If you have a server hosted somewhere, I also recommend using WinMTR (its free just google it) to monitor your server. This will help when you start seeing high ping times, so you can tell if it is the path your signal takes to the server or the server itself.It will show you each hop from your computer to the ip address (or host name) that you enter.
The more hops your signal takes, the more ping time is added.
WinMTR is mainly used to see where you have packet loss. After it runs for a while, say at least 100 pings, you can get an accurate view of where the packets are being dropped. The pings will not affect your server in any way or cause any network lag - if it does, you need a better host with better bandwidth. ‘Unlimited bandwidth’ is a scam.Stay away from them. Everyone is metered regardless of the service provider.
One bad side affect I have found from using WinMTR is finding out your ISP has issues, it is very frustrating as well trying to explain to your ISP that one of their switches is dropping packets because no one understands what your talking about. Where I live it is the only ISP with over 128k speeds so we have no choice in the matter.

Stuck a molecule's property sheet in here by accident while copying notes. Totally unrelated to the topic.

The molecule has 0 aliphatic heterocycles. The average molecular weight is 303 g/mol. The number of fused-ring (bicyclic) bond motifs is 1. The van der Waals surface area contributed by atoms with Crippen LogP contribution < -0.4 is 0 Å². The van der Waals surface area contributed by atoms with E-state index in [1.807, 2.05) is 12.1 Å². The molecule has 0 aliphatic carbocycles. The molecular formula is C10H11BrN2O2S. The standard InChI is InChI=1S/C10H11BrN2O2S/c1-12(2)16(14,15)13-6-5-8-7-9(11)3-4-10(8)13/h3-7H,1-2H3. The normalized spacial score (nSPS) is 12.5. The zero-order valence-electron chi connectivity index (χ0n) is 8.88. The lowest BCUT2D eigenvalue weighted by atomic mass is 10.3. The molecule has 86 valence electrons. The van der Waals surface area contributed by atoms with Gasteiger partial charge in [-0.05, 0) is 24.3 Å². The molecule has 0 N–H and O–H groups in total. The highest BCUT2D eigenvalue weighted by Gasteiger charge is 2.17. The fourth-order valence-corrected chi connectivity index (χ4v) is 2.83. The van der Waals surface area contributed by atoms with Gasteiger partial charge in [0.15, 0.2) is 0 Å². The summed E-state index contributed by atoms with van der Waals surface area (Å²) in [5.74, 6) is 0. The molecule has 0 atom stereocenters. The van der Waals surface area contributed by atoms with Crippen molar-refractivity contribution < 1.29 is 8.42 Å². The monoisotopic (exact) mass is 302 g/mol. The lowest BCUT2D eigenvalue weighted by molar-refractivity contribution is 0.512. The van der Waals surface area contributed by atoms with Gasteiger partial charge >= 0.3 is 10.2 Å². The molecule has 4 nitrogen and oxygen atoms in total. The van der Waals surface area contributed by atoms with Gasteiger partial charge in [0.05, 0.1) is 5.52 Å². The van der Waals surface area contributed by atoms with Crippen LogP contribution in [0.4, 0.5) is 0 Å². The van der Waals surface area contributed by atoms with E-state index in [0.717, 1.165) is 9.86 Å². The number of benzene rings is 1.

Also, for each game we currently have, (non UE games) we have 3 different servers. A web server for website, a game server for the game, and an update server to update clients. Separating these helps reduce lag and bandwidth usage on your game server. (been doing it this way for just over 7 years now)
For intel based servers, you need to make sure that it uses E class processors so you can have memory above 64GB plus it will give you the bonus of more core and threads to use. Now that there are servers available with the AMD Threadripper, we hope to try that out soon for our next project using UE.

I personally recommend for server hosting but everyone has their own preferences.